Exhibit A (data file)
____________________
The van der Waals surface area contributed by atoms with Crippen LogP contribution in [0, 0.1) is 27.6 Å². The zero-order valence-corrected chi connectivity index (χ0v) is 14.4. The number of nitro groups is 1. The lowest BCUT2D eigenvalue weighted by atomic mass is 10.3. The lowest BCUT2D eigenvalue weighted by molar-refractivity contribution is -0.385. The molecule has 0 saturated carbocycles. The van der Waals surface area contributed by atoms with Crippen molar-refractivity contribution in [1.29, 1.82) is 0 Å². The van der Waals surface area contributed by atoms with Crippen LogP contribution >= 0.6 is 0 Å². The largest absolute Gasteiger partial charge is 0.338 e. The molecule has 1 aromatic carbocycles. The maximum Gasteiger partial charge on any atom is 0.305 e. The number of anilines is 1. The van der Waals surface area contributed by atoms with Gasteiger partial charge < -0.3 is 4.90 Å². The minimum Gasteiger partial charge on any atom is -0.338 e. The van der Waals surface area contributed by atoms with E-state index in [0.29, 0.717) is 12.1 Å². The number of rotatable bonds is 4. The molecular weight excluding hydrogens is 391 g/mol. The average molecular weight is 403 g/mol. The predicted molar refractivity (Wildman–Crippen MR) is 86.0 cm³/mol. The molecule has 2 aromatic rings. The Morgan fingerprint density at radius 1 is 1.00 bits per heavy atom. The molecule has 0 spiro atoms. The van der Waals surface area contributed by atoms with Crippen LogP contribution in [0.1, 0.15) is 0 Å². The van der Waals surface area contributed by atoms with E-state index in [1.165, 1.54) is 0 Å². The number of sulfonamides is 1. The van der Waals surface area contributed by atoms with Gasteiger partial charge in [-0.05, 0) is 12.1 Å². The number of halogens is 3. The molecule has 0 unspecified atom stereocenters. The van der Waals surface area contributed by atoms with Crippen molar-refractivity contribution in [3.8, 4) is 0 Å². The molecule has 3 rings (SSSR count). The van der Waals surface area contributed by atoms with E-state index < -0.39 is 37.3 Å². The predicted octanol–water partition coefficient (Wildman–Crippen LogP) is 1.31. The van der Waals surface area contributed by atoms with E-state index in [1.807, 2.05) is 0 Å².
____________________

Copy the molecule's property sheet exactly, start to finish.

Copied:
The van der Waals surface area contributed by atoms with Crippen LogP contribution in [0, 0.1) is 27.6 Å². The zero-order valence-corrected chi connectivity index (χ0v) is 14.4. The number of nitro groups is 1. The lowest BCUT2D eigenvalue weighted by atomic mass is 10.3. The lowest BCUT2D eigenvalue weighted by molar-refractivity contribution is -0.385. The molecule has 0 saturated carbocycles. The van der Waals surface area contributed by atoms with Crippen molar-refractivity contribution in [1.29, 1.82) is 0 Å². The van der Waals surface area contributed by atoms with Crippen LogP contribution >= 0.6 is 0 Å². The largest absolute Gasteiger partial charge is 0.338 e. The molecule has 1 aromatic carbocycles. The maximum Gasteiger partial charge on any atom is 0.305 e. The number of anilines is 1. The van der Waals surface area contributed by atoms with Gasteiger partial charge < -0.3 is 4.90 Å². The minimum Gasteiger partial charge on any atom is -0.338 e. The van der Waals surface area contributed by atoms with E-state index in [0.29, 0.717) is 12.1 Å². The number of rotatable bonds is 4. The molecular weight excluding hydrogens is 391 g/mol. The average molecular weight is 403 g/mol. The predicted molar refractivity (Wildman–Crippen MR) is 86.0 cm³/mol. The molecule has 2 aromatic rings. The Morgan fingerprint density at radius 1 is 1.00 bits per heavy atom. The molecule has 0 spiro atoms. The van der Waals surface area contributed by atoms with Crippen LogP contribution in [0.1, 0.15) is 0 Å². The van der Waals surface area contributed by atoms with E-state index in [1.165, 1.54) is 0 Å². The number of sulfonamides is 1. The van der Waals surface area contributed by atoms with Gasteiger partial charge in [-0.05, 0) is 12.1 Å². The number of halogens is 3. The molecule has 0 unspecified atom stereocenters. The van der Waals surface area contributed by atoms with Crippen molar-refractivity contribution in [3.8, 4) is 0 Å². The molecule has 3 rings (SSSR count). The van der Waals surface area contributed by atoms with E-state index < -0.39 is 37.3 Å². The predicted octanol–water partition coefficient (Wildman–Crippen LogP) is 1.31. The van der Waals surface area contributed by atoms with E-state index in [1.807, 2.05) is 0 Å².